mergers and acquisitions calculator

Canada’s largest asset-management firms will be on the lookout for acquisitions in 2019 as they seek to build scale, add unique capabilities or diversify their investor base, thus continuing an ongoing trend of consolidation in this space.

“The large consolidators are getting larger,” says Darcy Hulston, president and CEO of Calgary-based independent asset-management firm Canoe Financial LP. “There are not many mid-tier asset-management shops left.”

(Canoe acquired Montreal-based Fiera Capital Corp.’s retail mutual fund business late last year.)

Squeezed by rising operations costs, heavier compliance burdens, shifting client expectations and tougher competition, independent asset-management firms increasingly are open to fielding attractive offers of sale or mergers.

“What we’re seeing is business succession plans [at founder-managed independent firms] being accelerated,” says Philip Heywood, transaction services and financial services due diligence leader with PricewaterhouseCoopers LLP (PwC) in Vancouver. “More assets are coming to market, so we’re expecting to see more transactions occurring as a result.”

The consolidation trend in the asset-management industry might be driven, in part, by “people [running companies] wanting to cash in and being offered a price that they couldn’t refuse,” says Dan Hallett, vice president and principal with Oakville, Ont.-based HighView Financial Group. “That ties in to succession planning issues or, in some cases, lack of succession planning.”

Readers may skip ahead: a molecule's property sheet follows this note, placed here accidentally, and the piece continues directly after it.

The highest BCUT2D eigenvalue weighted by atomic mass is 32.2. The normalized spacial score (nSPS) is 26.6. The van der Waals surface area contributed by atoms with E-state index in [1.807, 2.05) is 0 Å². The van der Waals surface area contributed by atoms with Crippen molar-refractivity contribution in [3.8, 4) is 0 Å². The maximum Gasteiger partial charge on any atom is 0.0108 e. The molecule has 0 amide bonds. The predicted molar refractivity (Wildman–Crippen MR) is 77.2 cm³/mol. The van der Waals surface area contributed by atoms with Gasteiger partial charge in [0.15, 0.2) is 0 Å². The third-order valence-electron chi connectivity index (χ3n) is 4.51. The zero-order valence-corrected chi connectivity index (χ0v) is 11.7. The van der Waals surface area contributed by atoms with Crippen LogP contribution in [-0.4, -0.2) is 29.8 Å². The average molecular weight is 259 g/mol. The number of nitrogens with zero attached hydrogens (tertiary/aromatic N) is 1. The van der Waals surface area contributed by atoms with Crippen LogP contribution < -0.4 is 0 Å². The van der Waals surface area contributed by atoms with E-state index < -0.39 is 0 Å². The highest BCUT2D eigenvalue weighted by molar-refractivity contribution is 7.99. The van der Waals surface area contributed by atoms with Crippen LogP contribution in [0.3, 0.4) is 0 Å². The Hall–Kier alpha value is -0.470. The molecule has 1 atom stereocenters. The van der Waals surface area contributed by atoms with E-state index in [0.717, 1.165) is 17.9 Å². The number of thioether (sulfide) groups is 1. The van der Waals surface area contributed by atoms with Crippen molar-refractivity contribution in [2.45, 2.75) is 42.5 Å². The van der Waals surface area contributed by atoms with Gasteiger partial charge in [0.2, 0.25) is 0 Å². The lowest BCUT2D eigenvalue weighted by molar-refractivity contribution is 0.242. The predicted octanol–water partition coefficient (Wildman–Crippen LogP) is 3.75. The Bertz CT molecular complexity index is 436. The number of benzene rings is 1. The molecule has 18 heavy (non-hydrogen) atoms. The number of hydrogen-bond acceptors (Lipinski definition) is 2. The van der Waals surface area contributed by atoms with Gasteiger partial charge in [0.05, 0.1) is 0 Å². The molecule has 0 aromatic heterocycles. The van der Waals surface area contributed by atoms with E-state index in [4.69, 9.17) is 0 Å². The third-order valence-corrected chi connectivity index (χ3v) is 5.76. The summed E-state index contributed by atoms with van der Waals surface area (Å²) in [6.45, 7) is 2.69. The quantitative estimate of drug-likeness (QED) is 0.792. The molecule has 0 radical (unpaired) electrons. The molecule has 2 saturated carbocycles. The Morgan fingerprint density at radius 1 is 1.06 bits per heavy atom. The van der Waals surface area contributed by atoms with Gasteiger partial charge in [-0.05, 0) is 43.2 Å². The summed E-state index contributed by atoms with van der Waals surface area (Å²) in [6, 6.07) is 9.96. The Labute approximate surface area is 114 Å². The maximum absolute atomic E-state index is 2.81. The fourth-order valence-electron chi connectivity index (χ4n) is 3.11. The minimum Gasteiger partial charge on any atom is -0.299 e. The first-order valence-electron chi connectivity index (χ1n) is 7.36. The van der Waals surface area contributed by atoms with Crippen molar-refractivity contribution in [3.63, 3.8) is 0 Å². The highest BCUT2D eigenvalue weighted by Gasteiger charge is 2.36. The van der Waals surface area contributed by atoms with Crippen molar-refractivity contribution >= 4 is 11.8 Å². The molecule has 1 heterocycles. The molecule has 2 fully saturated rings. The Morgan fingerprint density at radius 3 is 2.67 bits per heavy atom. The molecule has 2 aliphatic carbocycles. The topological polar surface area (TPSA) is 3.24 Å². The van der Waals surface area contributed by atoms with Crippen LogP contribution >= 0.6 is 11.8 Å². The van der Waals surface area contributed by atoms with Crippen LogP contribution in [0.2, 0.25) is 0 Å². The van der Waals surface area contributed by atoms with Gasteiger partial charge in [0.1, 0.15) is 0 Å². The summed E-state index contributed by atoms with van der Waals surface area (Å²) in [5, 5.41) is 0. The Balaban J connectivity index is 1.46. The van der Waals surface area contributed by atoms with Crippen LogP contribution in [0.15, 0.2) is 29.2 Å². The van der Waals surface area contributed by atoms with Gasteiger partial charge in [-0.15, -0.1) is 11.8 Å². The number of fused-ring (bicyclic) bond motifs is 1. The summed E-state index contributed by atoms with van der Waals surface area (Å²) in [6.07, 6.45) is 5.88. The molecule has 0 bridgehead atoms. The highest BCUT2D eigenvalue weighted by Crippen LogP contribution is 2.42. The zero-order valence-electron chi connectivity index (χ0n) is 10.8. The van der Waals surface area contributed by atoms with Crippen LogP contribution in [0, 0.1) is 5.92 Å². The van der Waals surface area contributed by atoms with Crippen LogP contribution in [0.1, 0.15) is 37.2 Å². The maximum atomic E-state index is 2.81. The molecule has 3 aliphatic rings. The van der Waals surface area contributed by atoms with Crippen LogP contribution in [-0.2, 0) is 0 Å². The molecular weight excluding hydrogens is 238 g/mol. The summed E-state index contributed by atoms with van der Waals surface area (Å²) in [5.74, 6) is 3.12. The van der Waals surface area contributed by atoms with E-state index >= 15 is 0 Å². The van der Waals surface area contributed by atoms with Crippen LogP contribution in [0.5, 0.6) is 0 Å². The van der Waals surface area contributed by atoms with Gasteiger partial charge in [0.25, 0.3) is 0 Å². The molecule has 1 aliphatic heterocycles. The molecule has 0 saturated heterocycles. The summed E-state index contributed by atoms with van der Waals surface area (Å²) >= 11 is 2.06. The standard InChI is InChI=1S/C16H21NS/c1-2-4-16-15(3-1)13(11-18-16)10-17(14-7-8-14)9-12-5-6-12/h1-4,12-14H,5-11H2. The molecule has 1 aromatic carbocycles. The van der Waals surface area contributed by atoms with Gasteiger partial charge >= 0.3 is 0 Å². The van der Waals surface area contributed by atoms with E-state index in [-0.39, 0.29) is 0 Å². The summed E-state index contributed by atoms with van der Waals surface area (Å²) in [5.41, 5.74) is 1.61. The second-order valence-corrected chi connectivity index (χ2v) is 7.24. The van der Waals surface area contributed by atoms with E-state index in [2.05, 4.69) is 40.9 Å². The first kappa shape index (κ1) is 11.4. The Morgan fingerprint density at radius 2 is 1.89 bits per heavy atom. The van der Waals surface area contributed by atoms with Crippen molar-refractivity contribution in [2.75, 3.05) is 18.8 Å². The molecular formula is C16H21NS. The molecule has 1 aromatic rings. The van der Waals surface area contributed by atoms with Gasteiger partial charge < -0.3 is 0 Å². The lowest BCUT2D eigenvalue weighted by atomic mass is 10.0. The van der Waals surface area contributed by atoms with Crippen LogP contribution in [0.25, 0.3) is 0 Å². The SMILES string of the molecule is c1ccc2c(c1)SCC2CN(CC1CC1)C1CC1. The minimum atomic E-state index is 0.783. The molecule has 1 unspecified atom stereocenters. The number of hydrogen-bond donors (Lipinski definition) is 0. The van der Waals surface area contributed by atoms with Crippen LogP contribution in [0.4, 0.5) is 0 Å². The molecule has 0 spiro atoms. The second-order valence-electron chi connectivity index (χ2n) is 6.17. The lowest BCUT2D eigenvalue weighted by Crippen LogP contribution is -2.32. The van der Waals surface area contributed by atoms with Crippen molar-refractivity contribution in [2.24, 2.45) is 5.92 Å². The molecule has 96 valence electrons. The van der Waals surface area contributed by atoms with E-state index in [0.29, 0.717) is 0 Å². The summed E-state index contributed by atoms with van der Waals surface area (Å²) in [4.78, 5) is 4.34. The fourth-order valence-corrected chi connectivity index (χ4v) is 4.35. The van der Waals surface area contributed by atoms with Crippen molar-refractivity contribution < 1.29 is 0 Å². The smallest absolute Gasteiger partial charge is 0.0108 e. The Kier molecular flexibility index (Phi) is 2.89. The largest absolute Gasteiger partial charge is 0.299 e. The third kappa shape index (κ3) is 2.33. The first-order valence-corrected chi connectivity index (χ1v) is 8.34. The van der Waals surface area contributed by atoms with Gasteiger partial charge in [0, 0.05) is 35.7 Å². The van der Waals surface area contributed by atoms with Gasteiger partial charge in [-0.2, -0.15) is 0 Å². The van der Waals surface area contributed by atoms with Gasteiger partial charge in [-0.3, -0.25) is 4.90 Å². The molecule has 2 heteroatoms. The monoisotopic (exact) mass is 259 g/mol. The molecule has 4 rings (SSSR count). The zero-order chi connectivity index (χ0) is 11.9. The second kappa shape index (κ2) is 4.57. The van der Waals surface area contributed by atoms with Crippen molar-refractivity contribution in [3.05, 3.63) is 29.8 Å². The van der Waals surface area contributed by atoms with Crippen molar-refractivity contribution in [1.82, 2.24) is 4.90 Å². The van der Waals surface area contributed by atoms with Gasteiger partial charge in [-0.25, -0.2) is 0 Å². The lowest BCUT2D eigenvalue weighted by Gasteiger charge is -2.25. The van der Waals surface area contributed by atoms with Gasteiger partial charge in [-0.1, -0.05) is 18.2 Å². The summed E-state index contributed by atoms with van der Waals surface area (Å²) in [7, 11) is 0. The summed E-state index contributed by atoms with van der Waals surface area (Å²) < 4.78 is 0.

There have been several high-profile acquisitions over the past 18 months. In July 2018, Toronto-Dominion Bank acquired Regina-based institutional money manager Greystone Capital Management Inc., which had $36 billion in assets under management (AUM). In March 2018, Bank of Nova Scotia acquired Montreal-based institutional and private-client asset manager Jarislowsky Fraser Ltd., which had $40 billion in AUM. In August 2017, Toronto-based CI Financial Corp. acquired mid-sized independent Sentry Investments Corp., also of Toronto, which had $19 billion in AUM.

The trend toward consolidation is, in part, a function of demographics – the baby-boomer generation is moving into its decumulation phase and therefore moving assets out of investment funds – and of firms seeking growth in a highly competitive marketplace, says Paul Bourque, president and CEO of the Investment Funds Institute of Canada (IFIC) in Toronto: “It’s a challenge in a mature industry to achieve the growth that you may have gotten in the 1990s or 2000s.”

Consolidation also is being driven by increasing need to secure access to distribution, Bourque adds: “[Distribution] firms are heightening and strengthening their product review policies. They’re limiting the number of [asset] managers they want on their shelves. That’s partly just to develop a value proposition and also to manage the cost of compliance.”